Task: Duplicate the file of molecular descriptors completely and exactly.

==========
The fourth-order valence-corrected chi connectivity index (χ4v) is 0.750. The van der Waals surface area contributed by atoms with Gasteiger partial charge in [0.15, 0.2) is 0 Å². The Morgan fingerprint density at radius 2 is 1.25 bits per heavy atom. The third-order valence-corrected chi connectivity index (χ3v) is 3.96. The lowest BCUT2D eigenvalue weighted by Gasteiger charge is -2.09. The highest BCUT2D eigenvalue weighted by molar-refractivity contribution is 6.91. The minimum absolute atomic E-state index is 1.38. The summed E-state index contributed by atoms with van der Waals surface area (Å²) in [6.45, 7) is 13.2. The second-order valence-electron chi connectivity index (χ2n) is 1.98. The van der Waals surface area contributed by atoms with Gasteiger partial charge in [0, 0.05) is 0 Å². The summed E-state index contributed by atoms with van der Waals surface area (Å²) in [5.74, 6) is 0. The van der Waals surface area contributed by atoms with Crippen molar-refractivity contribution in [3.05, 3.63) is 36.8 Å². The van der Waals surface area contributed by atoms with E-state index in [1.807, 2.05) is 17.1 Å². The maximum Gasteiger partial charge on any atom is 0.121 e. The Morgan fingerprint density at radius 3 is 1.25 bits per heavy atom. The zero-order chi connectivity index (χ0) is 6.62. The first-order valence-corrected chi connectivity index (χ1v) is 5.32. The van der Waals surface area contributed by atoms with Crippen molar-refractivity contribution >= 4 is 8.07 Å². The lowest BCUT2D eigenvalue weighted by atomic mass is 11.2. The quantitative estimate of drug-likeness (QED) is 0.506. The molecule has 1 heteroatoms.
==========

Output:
The fourth-order valence-corrected chi connectivity index (χ4v) is 0.750. The van der Waals surface area contributed by atoms with Gasteiger partial charge in [0.15, 0.2) is 0 Å². The Morgan fingerprint density at radius 2 is 1.25 bits per heavy atom. The third-order valence-corrected chi connectivity index (χ3v) is 3.96. The lowest BCUT2D eigenvalue weighted by Gasteiger charge is -2.09. The highest BCUT2D eigenvalue weighted by molar-refractivity contribution is 6.91. The minimum absolute atomic E-state index is 1.38. The summed E-state index contributed by atoms with van der Waals surface area (Å²) in [6.45, 7) is 13.2. The second-order valence-electron chi connectivity index (χ2n) is 1.98. The van der Waals surface area contributed by atoms with Gasteiger partial charge in [0, 0.05) is 0 Å². The summed E-state index contributed by atoms with van der Waals surface area (Å²) in [5.74, 6) is 0. The van der Waals surface area contributed by atoms with Crippen molar-refractivity contribution in [3.05, 3.63) is 36.8 Å². The van der Waals surface area contributed by atoms with E-state index in [1.807, 2.05) is 17.1 Å². The maximum Gasteiger partial charge on any atom is 0.121 e. The Morgan fingerprint density at radius 3 is 1.25 bits per heavy atom. The zero-order chi connectivity index (χ0) is 6.62. The first-order valence-corrected chi connectivity index (χ1v) is 5.32. The van der Waals surface area contributed by atoms with Crippen molar-refractivity contribution >= 4 is 8.07 Å². The lowest BCUT2D eigenvalue weighted by atomic mass is 11.2. The quantitative estimate of drug-likeness (QED) is 0.506. The molecule has 1 heteroatoms.